‘Levani Damuni, Utah linebacker’ has a nice ring to it

After his mom once sold her wedding band to pay youth football fees for him and his siblings, the Stanford transfer is looking to show how far he’s come with her in the crowd for his home games.

Stanford linebacker Levani Damuni lines up for a play during the second half of an NCAA college football game against Washington State, Saturday, Oct. 16, 2021, in Pullman, Wash.(AP Photo/Young Kwak)

Utah linebackers coach Colton Swan describes Levani Damuni as big and powerful. Defensive coordinator Morgan Scalley notes that he’s fast and physical.

Ask the Stanford transfer about his mom, though, and it’s clear that one other descriptor warrants at least selective application: softie.

It’s not an insult, just the natural byproduct of a player appreciating that he’s gotten as far in football as he has in part because his mother, Val, once sold her wedding ring to come up with the fees necessary for her children to participate in a youth gridiron program.

“Money was tight and my mom just did that for us kids ‘cause she knows that we love the game — sacrificing something that means a lot to her to help her kids out,” Damuni said. “[It’s] something I’ll always remember and never take for granted every time I step on this field and and strap it up.”

His mom is not only a big reason why Damuni is playing college football in general, but why he’s playing for the Utes now after spending the past four years in Palo Alto.

He was born in Providence, Utah, grew up in Logan, and was a two-way star for Ridgeline High School in Millville. Though his dad, Waqa, is an Assistant Athletic Director at Utah State, Levani always dreamed of playing for Stanford — and he got to do it, even serving as a captain for the Cardinal this past season.

For the last bit of his collegiate career, though, the 6-foot-2, 241-pounder wanted a different experience.

“When I was at Stanford, every game was an away game for them. And so them just being right up the road up in Cache Valley and being a lot closer, it means a lot,” said Damuni. “I’m excited for my family to attend every game and get their support.”

He said his mom was visiting him and his wife out in the Bay Area when he broke the news that he’d be playing much closer to home in 2023.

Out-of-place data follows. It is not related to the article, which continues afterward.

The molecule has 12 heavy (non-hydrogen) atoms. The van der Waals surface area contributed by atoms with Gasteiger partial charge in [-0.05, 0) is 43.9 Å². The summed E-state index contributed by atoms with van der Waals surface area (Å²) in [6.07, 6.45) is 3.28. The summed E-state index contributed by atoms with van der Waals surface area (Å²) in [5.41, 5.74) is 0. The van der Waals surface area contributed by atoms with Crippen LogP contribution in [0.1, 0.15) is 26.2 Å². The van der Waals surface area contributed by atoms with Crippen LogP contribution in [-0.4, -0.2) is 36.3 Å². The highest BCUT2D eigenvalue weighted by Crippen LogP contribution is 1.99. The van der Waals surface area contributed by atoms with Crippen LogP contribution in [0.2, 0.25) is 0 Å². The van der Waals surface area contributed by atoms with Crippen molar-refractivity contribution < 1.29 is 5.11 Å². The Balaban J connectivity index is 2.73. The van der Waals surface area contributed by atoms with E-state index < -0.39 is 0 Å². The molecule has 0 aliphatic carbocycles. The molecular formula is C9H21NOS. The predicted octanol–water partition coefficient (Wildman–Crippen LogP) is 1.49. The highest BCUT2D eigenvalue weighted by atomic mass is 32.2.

(Eli Rehmer | Utah Athletics) Utah Utes linebacker Levani Damuni practices during the first day of the team's fall camp on July 31, 2023. Damuni was a captain at Stanford last season before returning home to Utah for his final year of eligibility.

“We were all on the phone with Coach Scalley, and she was just … she was super-happy,” said Damuni. “She loves it here, too, she loves these coaches, and yeah, she’s happy I’m here.”

It’s not just his parents and siblings and friends, though, who are thrilled he switched the red jersey he wears to crimson.

Head coach Kyle Whittingham, when asked what he’d seen from Damuni during the Utes’ fall camp, was positively effusive.

“Good stuff. He’s tough. For one thing, he’s there every single day, he comes to work every day, hasn’t missed a rep, hasn’t missed a period of practice,” said Whittingham. “He’s smart, picked up the defense very quickly. And he’s an excellent leader — I believe he was a captain at Stanford — so he’s got very good leadership skills.”

The coach went on to explain that Damuni “sets the bar” for younger players in the program with his work ethic both on the field and in film study.

Of course, all that work isn’t just for setting an example.

It’s quite necessary for the man himself.

As good as Damuni has been the past two years (85 tackles, five for loss, two sacks in 2021; 76 tackles, 3.5 for loss, one sack, one interception, two forced fumbles in 2022), there still has been an acclimation process with the Utes.

“Well, it’s tough, you know. I compare learn[ing] a new terminology as if you’re learning a second language. I mean, trying to pick up Spanish, everything’s completely different,” said Swan. “There are some similarities as far as what we’re asking him to do from what he has done. But you’re definitely behind in the terminology standpoint, you’re behind in what me as a position coach is asking of you.”

The linebackers coach noted that the staff has been “force-feeding” Damuni as much schematic and systematic information as he can handle, equating his intake to “drinking water through a firehose.” Beyond that, Swan added, the plan is to put Damuni in the right places, and then have him rack up reps and accrue experience.

The coaches are already seeing a difference.

“The more he’s gotten our scheme down, the faster he’s playing, the more physical he’s playing,” said Scalley.

Damuni is feeling it, too.

He noted that Swan and Scalley always preach playing physically, and while that’s been a strength of his in the past, he’s showing it more consistently now that he knows what he’s doing more.

Having an excellent group of teammates certainly doesn’t hurt either, as Damuni has upgraded from a team that went 3-9 overall and 1-8 in the Pac-12 last year to a Utah squad that’s made back-to-back trips to the Rose Bowl.

“I just wanted to go to a great school that had a great tradition of defense, and where I could I fit well into the scheme, and I could play in back of a great D-line, and so all that matched up with Utah for sure,” he said. “… I’ve loved playing in back of this D-line. A great group of guys off the field, [and] on the field they’re all nasty, strong, [they] get after it. This D-line’s made life a lot easier.”

As a result, maybe this becomes the season where Damuni can best show off what his mom’s ring paid for.

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